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Phred (5358)

Phred
  fredNO@SPAMtaperfriendlymusic.org
http://www.redhotpenguin.com/

Fred is a Perl and PostgreSQL geek. He has made some very small contributions to a few cpan modules and mod_perl.

Journal of Phred (5358)

Thursday January 03, 2008
03:07 PM

Basecamp is not for software development

[ #35278 ]

You know, the project management software? Managers love it. Engineers hate it. Dear managers, please please stop using it for software development. Yes, it has todos and milestones, and messages. All nice fun things for managers to look at and move around to create a nice happy schedule.

But when it comes to identifying software features needed, communicating with other developers, and setting release milestones, it uc('sucks')! Ah yes, let me just add my notes on why this deliverable is going to be late into the little text box for the milestone. And then no one is alerted that the milestone has changed. Great, very helpful. If you want to use it, please let the engineers use a real bug tracking system. Identify business milestones and use Basecamp to track them, keep the engineers out of it. What, you have to constantly work to do that? Hey, that's what us engineers have to do with the bug tracking system :)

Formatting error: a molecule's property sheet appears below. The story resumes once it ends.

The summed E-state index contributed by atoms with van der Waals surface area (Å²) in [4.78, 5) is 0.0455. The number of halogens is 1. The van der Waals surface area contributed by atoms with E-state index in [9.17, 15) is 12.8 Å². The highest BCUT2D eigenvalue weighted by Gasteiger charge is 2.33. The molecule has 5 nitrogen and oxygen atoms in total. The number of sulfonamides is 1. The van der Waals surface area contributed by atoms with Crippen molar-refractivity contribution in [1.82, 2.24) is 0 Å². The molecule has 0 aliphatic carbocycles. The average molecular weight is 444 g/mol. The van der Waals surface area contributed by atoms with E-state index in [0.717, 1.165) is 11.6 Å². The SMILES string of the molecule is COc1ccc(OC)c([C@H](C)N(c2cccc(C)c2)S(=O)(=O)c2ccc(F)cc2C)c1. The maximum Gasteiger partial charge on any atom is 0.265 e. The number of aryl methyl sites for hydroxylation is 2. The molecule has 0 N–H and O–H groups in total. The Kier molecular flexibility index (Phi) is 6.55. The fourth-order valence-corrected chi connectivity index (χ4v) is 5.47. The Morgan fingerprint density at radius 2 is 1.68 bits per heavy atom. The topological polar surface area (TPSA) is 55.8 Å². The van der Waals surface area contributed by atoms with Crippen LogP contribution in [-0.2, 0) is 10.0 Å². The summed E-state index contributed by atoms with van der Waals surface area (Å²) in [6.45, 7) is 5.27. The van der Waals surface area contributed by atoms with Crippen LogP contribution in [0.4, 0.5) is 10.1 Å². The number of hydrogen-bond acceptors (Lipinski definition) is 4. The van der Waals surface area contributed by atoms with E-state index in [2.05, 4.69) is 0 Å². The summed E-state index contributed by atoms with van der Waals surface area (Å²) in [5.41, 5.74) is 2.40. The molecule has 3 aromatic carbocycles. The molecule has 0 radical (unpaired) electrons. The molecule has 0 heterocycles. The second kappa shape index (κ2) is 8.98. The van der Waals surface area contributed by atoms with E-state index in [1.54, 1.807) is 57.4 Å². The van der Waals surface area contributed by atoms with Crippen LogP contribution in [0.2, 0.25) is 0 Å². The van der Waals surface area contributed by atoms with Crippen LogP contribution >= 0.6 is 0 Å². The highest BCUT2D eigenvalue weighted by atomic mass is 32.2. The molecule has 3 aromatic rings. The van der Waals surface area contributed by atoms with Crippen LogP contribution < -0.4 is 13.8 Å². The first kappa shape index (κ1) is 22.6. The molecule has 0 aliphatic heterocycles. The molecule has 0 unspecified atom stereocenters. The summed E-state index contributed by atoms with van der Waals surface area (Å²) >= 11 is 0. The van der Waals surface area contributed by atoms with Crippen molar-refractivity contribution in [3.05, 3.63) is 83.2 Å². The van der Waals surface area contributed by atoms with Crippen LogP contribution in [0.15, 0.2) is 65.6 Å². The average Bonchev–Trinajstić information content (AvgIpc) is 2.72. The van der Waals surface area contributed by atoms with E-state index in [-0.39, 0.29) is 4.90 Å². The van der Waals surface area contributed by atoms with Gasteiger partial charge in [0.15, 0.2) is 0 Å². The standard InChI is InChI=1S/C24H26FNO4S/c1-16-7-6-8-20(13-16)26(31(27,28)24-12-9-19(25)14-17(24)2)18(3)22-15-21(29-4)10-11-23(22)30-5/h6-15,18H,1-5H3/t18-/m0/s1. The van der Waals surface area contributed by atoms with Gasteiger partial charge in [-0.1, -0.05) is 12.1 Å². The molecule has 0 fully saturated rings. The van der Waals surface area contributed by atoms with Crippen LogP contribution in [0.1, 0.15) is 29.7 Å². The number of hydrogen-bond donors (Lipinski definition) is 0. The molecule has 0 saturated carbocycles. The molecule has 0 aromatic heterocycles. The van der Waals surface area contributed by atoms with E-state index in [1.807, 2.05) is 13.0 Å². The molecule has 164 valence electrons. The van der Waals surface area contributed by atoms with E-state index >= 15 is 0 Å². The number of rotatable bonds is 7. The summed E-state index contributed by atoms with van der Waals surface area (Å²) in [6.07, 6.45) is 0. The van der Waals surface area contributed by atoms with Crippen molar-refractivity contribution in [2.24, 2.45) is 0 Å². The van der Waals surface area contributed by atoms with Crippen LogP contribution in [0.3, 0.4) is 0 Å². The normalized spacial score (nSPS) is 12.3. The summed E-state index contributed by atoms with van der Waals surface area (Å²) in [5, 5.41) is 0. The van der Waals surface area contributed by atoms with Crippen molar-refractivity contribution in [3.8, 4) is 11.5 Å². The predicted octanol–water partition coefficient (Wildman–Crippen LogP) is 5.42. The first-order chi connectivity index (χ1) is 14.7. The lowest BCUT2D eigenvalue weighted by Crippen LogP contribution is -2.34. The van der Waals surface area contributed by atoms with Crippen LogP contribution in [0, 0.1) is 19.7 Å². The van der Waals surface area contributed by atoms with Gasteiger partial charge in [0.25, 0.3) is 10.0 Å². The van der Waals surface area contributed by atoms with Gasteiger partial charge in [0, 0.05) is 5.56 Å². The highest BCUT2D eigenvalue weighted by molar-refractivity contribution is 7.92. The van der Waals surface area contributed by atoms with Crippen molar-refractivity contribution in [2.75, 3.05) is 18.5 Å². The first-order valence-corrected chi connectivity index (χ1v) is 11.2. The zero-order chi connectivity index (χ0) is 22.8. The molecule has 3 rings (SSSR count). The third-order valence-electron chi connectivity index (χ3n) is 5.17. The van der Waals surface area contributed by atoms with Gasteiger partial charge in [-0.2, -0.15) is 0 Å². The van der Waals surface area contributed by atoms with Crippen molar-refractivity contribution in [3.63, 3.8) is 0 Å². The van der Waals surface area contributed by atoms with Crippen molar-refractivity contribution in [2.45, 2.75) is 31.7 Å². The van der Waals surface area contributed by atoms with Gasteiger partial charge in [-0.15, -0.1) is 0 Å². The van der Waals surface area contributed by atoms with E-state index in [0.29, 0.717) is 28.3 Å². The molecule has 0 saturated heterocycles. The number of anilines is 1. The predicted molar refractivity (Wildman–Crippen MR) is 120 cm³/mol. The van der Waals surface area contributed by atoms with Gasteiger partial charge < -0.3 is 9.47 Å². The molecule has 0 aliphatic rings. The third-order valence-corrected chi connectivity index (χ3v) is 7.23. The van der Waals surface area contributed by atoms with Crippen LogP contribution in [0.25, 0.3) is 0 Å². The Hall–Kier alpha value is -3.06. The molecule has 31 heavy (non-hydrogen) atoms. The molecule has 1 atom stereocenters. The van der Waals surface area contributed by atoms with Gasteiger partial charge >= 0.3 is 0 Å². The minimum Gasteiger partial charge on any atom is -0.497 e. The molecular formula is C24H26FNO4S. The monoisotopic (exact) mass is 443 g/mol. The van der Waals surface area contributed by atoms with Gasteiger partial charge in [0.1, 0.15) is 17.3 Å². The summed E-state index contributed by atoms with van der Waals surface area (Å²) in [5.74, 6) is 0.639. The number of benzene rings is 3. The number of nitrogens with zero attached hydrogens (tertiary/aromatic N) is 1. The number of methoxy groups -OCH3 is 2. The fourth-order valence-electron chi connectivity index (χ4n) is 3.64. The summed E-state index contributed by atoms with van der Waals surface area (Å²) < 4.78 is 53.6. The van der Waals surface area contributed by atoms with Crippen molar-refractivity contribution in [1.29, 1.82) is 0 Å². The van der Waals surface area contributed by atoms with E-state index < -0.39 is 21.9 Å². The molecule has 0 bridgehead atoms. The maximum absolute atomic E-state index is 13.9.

RT is not for software development either. RT is a ticket managing system. It is for customer support and issue tracking. Request tracking workflow does not work well for software development.

FogBugz is for software development. It looks shiny and neat, but it still sucks. Ever installed it? It's painful. Ever had their servers go down and all of a sudden you can't login to fogbugz because the license can't authenticate? It's painful. Ever try to customize just a little part of it by hacking the code? The code is php code, and is automatically generated. Run and hide!

Bugzilla is for software development. It's ugly. The controls look like something out of an airliner, and may make you go blind the first time you use it. Designer css types hate the way it looks. But I've got a secret I'm going to tell you - it works, and it works well. It's been refined over many years to suit the needs of software development. It has gateway engines for email and command line commit notes and actions. If you know a little bit of Perl, you can customize it. Granted, the code isn't that easy to read, but try customizing FogBugz, or RT (oops, got me there!), or Basecamp.

Trac is for software development. It's not as mature as Bugzilla, but it works well enough, and is an order of magnitude friendlier to use. It's lean and mean. It's generally pretty nice to use.

That's the end of my rant. If you're a manager and you are reading this, I'd love to hear your feedback on what has worked for you and your team. I am a big proponent of developers using tools which work well for them, and don't necessarily look good for the manager, or make his/her job easier. Make your developers' jobs easier, and you make your job easier.

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